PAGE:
Wednesday, December 23, 2009

2000s - The decade of "Prakash Murthy" "In America"

As the 'Noughties' come to an end in a few days, giving way to the 'twenty-tens', there has been a deluge of 'best of/worst of the decade' articles in the mainstream media. Looking over one such list today, it stuck me that the Noughties decade does indeed mark a couple of significant milestones in my life.

The first one is, it is literally the first decade of "Prakash Murthy"!

I got my name legally changed to Prakash Muthy at the end of 1999, after being N. Prakash in school records, and Namagundlu Prakash in my first passport. If possible, I would prefer to go just by my first name, like some of the rockstars :-) The original name in the passport started to become an embarrassment during my first visit to US in 1998, and very soon it became one other thing I hated about myself. During a 3-4 month break from career during 1999, took time to get my name legally changed in India. It was a simple procedure though - had to file an affidavit in the court, and then put out advertisements in a couple of newspapers announcing the name change.

Some anthropological study would probably have a better explanation about why significant portion of the population in Karnataka state - specifically those in the southern part of the state - have the habit of naming their kids with initials, and with no proper last name. Nevertheless, that is something that has annoyed and embarrassed me no end. And these days I do make some efforts to ensure that a new-born among my relatives back home does get named properly before their birth certificate is made.

The second major mile-stone the 2000s decade commemorates is my shifting from India to United States - from living with my parents for the most part, to leaving the nest and making it on my own in the wide world! After about 6-8 months of working towards shifting my career base from India to US, I finally arrived in New York in the early part of June 2000. And have been here ever since. While there have been moments when I have come very close to calling it quits and heading back to India, overall I have done well here in the United States and am well on my way to build something remarkable with my being in New York.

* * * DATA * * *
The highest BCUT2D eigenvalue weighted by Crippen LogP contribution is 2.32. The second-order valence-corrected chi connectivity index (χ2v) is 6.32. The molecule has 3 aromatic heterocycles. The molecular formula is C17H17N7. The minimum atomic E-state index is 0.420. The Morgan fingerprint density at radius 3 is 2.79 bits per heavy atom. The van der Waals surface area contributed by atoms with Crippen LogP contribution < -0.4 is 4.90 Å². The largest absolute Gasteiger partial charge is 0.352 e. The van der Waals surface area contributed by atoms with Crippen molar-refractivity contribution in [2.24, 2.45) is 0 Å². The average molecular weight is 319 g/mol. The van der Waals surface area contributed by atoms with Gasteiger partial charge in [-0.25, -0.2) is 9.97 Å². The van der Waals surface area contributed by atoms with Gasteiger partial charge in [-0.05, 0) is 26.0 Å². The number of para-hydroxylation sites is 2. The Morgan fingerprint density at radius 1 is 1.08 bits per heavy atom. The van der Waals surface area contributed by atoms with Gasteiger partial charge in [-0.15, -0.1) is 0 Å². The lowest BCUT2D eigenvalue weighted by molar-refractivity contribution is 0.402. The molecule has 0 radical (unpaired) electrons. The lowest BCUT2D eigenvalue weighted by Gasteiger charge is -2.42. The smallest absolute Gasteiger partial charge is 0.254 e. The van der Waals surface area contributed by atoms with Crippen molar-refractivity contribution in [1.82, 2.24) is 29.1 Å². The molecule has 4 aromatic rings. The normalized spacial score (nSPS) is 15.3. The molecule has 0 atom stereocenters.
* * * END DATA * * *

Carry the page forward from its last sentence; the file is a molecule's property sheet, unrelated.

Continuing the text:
Looking back at the decade reflectively, I am proud of the things I have accomplished, the goals I aimed at, what I didn't accomplished, the risks I took, the risks I did not take, the experiences I let myself into, and where I have ended up. There were heartbreaks. There were triumphs. There were periods of desolation and drifting. There were periods of furious energy and enthusiasm.

Overall, it has been a memorable and satisfying decade. The 2000s decade would be a decade when "I grew up"!

Looking forward to the next decade and the rest of 21st Century with quiet confidence, hope, and excitement.

Tuesday, December 15, 2009

"I can't afford to hate people. I haven't got that kind of time"

That memorable quote is from Ikiru - an awesome Japanese movie made by acclaimed director Akira Kurosawa. And no doubt this quote being an inspiration for many, the clip from the movie with this quote is available on YouTube. Here is the clip:


The movie - made in 1952 and in Black & White - is a masterpiece. Here is the synopsis of the movie from the Criterion.com website:
Considered by some to be Akira Kurosawa’s greatest achievement, Ikiru presents the director at his most compassionate—affirming life through an exploration of a man’s death. Takashi Shimura portrays Kanji Watanabe, an aging bureaucrat with stomach cancer forced to strip the veneer off his existence and find meaning in his final days. Told in two parts, Ikiru offers Watanabe’s quest in the present, and then through a series of flashbacks. The result is a multifaceted look at a life through a prism of perspectives, resulting in a full portrait of a man who lacked understanding from others in life.
I got to see the movie thanks to Ravichander from whom I borrowed the DVD.

Despite moving very slowly, the movie captures the viewers' imagination by setting up his plight at the beginning and making them ask "What will he do?" for the first two-third of the movie, and then "What did he do?" as the movie switches to flashback mode following the main protagonist's death.